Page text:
“Permanent funding” suggests this step might be avoided.

While the provincial funding announcement by Premier David Eby was made on November 23, 2022, there is no indication yet that this $36 million will be withheld from the C-IRG given the Civilian Review and Complaints Commission (CRCC) announced on March 9, 2023, a systemic investigation of the unit.

The terms of reference for this investigation note:

“Where appropriate, the systemic investigation will also identify the extent to which C-IRG’s operations and actions meet, reflect, consider or are consistent with the standards and expectations set by Bill C‑15, An Act respecting the United Nations Declaration on the Rights of Indigenous Peoples, the British Columbia Declaration on the Rights of Indigenous Peoples Act (DRIPA) and the calls for justice from the Missing and Murdered Indigenous Women and Girls Inquiry (MMIWG).”

Meanwhile, Noah Ross, a lawyer representing Last Stand West Kootenay activists arrested by the C-IRG at a forest road blockade in May 2022, has told the Nelson Star that the C-IRG should be disbanded or least have its operations stopped while it is being investigated.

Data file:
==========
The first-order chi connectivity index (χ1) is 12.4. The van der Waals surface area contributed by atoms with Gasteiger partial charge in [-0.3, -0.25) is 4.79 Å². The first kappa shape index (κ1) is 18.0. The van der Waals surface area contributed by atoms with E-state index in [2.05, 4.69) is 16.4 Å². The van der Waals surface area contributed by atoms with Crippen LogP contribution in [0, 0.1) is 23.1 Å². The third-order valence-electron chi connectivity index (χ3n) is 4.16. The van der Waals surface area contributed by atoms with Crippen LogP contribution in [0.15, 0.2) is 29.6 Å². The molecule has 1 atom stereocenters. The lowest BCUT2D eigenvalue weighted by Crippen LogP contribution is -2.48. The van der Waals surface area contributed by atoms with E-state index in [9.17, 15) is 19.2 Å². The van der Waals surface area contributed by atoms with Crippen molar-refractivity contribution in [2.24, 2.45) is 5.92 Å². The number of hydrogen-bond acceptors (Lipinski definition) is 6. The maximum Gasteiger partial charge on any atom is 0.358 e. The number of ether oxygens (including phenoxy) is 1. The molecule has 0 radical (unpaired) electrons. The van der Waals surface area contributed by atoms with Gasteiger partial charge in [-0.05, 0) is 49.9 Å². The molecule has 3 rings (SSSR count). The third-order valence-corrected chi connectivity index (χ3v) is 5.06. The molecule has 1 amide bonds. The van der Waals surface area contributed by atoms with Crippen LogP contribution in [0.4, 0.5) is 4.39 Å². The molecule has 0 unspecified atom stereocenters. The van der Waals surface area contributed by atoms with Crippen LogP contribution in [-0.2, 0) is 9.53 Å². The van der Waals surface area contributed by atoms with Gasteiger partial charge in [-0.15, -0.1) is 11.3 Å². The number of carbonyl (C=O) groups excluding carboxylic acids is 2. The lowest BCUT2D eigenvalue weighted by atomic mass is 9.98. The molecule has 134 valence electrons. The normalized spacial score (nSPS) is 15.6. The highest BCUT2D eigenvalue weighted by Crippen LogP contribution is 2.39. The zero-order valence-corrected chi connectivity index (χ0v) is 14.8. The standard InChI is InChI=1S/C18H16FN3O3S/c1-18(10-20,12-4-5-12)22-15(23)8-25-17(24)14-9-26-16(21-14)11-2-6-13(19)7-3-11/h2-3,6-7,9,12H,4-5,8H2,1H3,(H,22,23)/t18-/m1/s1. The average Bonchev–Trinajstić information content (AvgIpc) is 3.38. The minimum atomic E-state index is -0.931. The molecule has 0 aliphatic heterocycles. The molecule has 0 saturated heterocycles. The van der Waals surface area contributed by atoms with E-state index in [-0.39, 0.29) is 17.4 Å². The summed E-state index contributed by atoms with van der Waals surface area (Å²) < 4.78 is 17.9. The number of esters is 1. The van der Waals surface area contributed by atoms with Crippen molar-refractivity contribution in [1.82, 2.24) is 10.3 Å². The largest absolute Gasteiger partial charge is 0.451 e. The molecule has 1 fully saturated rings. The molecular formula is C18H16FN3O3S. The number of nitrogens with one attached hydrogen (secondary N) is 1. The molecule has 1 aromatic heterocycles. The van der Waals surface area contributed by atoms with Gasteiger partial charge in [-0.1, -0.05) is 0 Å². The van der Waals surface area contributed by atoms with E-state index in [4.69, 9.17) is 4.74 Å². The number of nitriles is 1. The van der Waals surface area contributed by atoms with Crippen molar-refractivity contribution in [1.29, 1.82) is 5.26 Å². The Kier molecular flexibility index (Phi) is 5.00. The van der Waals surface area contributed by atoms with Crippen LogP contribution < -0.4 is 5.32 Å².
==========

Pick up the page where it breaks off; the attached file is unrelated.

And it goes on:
Even prior to the announcement of the CRCC investigation, there have been calls to defund the C-IRG and even dismantle the RCMP.

Murphy and Research for the Front Lines have commented: “To protect the Earth and climate that we all depend on, we must defund the police. We should start by defunding and dismantling the Community-Industry Response Group (C-IRG).”

Mi’kmaq lawyer Pam Palmater has also written: “Canada through the RCMP continues to violently oppress and dispossess Indigenous peoples. Peaceful land defenders, water protectors, and Indigenous rights advocates are vilified, criminalized, surveilled, suppressed, and incarcerated at ever increasing rates. This stands in stark contrast to Indigenous lands defenders’ goals of protecting the lands and waters for our future generations.”

She has further argued in Canadian Dimension magazine that: “The only way we are ever going to stop RCMP racism and brutality against Indigenous peoples is to declassify, deconstruct and defund the institution itself.”

And on November 23, 2021, after four days in custody following being arrested during the third militarized RCMP raid on Wet’suwet’en territory, land defender Sleydo’ commented: “C-IRG and the RCMP need to be abolished. Anybody who is not into prison abolition should be after this experience that we’ve had.”

We continue to follow this with concern.

PBI webinar on the C-IRG, April 16

Peace Brigades International is organizing a webinar on the C-IRG on Sunday April 16 at 1 pm PT/ 4 pm ET that will highlight the voices of frontline defenders who have experienced C-IRG violence at the Fairy Creek and Salisbury Creek blockades against logging and those defending the Wedzin Kwa river from the CGL fracked gas pipeline.
You can register for that here.
Categories: News Updates